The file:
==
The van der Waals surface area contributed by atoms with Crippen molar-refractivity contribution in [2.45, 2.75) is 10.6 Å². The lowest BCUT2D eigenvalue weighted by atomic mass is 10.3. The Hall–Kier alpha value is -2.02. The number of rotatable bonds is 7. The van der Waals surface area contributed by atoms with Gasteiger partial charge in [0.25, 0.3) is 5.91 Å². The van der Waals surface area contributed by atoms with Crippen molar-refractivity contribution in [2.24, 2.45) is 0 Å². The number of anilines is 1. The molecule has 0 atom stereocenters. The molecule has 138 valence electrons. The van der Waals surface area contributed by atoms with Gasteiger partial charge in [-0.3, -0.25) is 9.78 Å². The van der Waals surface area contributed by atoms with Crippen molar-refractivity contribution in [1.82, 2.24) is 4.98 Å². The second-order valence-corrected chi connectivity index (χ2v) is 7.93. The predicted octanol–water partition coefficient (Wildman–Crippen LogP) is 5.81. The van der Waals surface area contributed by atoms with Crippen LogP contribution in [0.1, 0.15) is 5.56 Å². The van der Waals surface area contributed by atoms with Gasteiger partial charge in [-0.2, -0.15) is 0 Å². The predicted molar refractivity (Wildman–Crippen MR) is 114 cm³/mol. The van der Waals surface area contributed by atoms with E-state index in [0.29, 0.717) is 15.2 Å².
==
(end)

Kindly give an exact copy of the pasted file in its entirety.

The van der Waals surface area contributed by atoms with Crippen molar-refractivity contribution in [2.45, 2.75) is 10.6 Å². The lowest BCUT2D eigenvalue weighted by atomic mass is 10.3. The Hall–Kier alpha value is -2.02. The number of rotatable bonds is 7. The van der Waals surface area contributed by atoms with Gasteiger partial charge in [0.25, 0.3) is 5.91 Å². The van der Waals surface area contributed by atoms with Crippen molar-refractivity contribution in [2.24, 2.45) is 0 Å². The number of anilines is 1. The molecule has 0 atom stereocenters. The molecule has 138 valence electrons. The van der Waals surface area contributed by atoms with Gasteiger partial charge in [-0.3, -0.25) is 9.78 Å². The van der Waals surface area contributed by atoms with Crippen molar-refractivity contribution in [1.82, 2.24) is 4.98 Å². The second-order valence-corrected chi connectivity index (χ2v) is 7.93. The predicted octanol–water partition coefficient (Wildman–Crippen LogP) is 5.81. The van der Waals surface area contributed by atoms with Crippen LogP contribution in [0.1, 0.15) is 5.56 Å². The van der Waals surface area contributed by atoms with Gasteiger partial charge in [-0.2, -0.15) is 0 Å². The predicted molar refractivity (Wildman–Crippen MR) is 114 cm³/mol. The van der Waals surface area contributed by atoms with E-state index in [0.29, 0.717) is 15.2 Å².